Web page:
Let \(a, b, c, d\) be four consecutive integers. Prove that \(abcd + 1\) is a perfect square. Furthermore, prove that the the square root of \(abcd + 1\) is equal to the average of \(ad\) and \(bc\).

**Solution**

Let \(abcd + 1\) be represented as \((n-1)(n)(n+1)(n+2) +1 = {n}^{4}+2{n}^{3}-{n}^{2}-2n + 1\).

Factoring \(abcd + 1\) yields \({({n}^{2}+n-1)}^{2}\), proving that it is a perfect square.

The average of \(ad\) and \(bc\) is

\[\frac{1}{2}\left[(n-1)(n+2) + n(n+1)\right] = \frac{1}{2}(2{n}^{2} +2n -2 )= {n}^{2}+n-1\]

which is the square-root of \(abcd+1\).

Check out my other notes at Proof, Disproof, and Derivation

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## Comments

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TopNewestIt seems like a lot of work to expand \((n-1)(n)(n+1)(n+2)+1\) and factor it. Here's a cool trick.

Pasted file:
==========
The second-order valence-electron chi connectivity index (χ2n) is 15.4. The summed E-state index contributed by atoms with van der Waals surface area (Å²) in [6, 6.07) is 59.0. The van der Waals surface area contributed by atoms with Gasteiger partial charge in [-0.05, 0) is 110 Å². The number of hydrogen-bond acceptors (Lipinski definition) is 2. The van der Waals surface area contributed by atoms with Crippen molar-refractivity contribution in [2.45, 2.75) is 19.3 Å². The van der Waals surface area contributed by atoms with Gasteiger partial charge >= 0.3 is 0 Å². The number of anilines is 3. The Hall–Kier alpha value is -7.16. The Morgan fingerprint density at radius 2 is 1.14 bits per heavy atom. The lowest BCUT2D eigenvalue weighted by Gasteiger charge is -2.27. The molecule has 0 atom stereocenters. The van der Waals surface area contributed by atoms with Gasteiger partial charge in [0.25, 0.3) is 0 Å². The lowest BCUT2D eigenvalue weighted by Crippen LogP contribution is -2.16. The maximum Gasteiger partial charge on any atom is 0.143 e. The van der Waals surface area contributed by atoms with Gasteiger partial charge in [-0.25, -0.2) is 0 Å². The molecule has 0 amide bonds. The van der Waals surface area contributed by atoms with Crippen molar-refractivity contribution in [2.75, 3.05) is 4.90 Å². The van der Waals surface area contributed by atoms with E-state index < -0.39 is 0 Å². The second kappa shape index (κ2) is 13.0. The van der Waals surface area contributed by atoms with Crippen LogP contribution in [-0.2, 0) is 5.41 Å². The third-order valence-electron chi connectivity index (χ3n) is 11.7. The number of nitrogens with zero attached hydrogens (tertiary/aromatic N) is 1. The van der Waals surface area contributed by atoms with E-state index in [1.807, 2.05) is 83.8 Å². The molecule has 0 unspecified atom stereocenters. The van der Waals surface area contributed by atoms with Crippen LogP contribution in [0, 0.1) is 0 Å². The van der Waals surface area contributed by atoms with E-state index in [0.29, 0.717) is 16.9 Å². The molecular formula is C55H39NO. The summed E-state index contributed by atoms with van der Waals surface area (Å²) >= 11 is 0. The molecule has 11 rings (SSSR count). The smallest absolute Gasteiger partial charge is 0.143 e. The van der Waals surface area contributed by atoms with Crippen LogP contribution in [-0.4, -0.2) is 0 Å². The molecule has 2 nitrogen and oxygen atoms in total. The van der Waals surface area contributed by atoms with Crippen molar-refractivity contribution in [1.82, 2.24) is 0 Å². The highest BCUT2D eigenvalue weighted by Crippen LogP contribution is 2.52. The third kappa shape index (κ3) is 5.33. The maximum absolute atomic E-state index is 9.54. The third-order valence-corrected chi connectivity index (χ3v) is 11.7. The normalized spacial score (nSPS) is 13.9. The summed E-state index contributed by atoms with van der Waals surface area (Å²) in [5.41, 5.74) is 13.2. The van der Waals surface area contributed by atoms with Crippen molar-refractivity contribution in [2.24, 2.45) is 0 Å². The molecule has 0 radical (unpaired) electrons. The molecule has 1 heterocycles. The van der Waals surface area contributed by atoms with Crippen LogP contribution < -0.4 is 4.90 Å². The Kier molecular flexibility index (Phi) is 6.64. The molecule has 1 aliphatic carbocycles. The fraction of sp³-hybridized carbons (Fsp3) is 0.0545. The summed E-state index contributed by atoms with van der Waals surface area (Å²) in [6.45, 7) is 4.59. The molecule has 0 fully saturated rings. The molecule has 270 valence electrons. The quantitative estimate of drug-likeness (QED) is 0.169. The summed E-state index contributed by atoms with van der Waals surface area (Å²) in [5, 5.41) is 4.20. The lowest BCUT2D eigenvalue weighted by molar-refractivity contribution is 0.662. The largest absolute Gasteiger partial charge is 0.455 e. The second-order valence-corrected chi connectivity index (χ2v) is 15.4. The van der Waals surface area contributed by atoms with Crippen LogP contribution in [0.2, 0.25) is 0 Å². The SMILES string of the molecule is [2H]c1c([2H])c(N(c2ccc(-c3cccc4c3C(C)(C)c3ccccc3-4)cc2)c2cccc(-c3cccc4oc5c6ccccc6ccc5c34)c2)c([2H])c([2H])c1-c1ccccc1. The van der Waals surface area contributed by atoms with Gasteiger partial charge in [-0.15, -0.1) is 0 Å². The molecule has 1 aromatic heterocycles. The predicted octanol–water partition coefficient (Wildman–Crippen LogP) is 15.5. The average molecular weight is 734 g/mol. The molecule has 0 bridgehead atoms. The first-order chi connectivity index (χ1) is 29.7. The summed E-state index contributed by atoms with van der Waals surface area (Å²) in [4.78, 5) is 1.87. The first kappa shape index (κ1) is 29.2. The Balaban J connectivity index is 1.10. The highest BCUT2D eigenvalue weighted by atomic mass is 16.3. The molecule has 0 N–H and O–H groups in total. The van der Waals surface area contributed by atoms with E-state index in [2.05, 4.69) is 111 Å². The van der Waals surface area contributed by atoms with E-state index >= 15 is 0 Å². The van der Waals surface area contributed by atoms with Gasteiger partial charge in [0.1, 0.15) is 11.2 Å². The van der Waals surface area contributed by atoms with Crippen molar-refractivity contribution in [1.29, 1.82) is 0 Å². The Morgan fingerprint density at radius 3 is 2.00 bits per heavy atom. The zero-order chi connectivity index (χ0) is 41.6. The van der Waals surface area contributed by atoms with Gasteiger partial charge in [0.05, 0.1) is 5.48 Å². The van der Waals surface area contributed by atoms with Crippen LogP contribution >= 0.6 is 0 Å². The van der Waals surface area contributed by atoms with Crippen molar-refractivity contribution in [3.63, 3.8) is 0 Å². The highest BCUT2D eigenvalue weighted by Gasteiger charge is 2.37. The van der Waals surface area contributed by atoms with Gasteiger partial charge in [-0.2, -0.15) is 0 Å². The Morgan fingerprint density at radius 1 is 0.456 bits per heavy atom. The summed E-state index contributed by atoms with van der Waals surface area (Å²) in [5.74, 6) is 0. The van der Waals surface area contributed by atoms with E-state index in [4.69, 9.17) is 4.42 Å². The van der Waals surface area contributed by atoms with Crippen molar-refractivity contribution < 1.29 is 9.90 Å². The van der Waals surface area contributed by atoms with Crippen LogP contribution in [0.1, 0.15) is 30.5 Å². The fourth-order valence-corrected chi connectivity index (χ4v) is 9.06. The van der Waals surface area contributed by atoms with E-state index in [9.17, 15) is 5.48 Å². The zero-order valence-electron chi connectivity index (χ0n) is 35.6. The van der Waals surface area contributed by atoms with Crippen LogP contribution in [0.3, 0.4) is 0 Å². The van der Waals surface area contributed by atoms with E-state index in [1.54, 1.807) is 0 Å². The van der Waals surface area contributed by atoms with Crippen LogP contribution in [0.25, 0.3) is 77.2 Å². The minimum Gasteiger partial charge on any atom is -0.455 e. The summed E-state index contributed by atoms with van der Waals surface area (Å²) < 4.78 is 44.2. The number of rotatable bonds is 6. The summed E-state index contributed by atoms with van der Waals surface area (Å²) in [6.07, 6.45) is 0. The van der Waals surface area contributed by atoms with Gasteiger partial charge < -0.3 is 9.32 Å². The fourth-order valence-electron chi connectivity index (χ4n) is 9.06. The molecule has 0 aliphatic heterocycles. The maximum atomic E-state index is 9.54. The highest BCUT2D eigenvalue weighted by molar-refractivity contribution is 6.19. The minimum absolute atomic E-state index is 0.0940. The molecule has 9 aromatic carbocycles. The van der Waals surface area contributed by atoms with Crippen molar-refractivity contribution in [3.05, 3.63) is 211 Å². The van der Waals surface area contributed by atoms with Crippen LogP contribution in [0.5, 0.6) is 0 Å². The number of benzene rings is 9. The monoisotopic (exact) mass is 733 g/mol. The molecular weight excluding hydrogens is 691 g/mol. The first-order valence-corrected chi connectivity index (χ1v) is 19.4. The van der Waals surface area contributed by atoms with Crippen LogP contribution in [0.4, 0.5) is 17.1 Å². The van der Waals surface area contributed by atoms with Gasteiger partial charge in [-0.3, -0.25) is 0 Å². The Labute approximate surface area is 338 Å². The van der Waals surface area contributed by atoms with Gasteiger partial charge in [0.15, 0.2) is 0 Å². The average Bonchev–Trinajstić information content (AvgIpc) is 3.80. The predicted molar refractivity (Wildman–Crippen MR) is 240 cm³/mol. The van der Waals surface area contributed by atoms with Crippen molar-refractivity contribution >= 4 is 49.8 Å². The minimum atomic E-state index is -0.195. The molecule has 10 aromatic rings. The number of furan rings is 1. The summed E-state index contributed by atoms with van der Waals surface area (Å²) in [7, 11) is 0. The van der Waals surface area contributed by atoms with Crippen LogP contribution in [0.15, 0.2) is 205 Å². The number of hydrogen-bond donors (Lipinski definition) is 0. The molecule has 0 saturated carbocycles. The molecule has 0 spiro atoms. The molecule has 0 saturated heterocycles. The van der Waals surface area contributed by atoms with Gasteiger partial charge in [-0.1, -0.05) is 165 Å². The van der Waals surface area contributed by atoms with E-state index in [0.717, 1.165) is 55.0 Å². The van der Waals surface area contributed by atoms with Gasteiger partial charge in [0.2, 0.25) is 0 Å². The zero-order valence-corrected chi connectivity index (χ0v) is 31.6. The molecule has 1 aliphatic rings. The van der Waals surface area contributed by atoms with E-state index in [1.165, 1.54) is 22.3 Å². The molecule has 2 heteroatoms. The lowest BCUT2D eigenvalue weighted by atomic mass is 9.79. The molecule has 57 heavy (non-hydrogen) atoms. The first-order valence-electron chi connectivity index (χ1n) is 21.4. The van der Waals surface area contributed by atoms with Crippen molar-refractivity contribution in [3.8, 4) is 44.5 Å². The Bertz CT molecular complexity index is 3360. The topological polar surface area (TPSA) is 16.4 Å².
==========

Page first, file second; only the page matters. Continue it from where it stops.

Rearrange it like this,

\(((n-1)(n+2))((n)(n+1))+1\cdots (1)\)

Now let \(n^2+n=x\).

\((1)\) simplifies to \((x-2)(x)+1\) which is equal to \((x-1)^2\).

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Nice! I solved this a long, long, time ago and I copied this from my notebook. Back then, I was just learning algebra, and brute forced these things.

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SolutionLet \(abcd + 1\) be represented as \((n-1)(n)(n+1)(n+2) +1 = {n}^{4}+2{n}^{3}-{n}^{2}-2n + 1\).

Factoring \(abcd + 1\) yields \({({n}^{2}+n-1)}^{2}\), proving that it is a perfect square.

The average of \(ad\) and \(bc\) is

\[\frac{1}{2}\left[(n-1)(n+2) + n(n+1)\right] = \frac{1}{2}(2{n}^{2} +2n -2 )= {n}^{2}+n-1\]

which is the square-root of \(abcd+1\).

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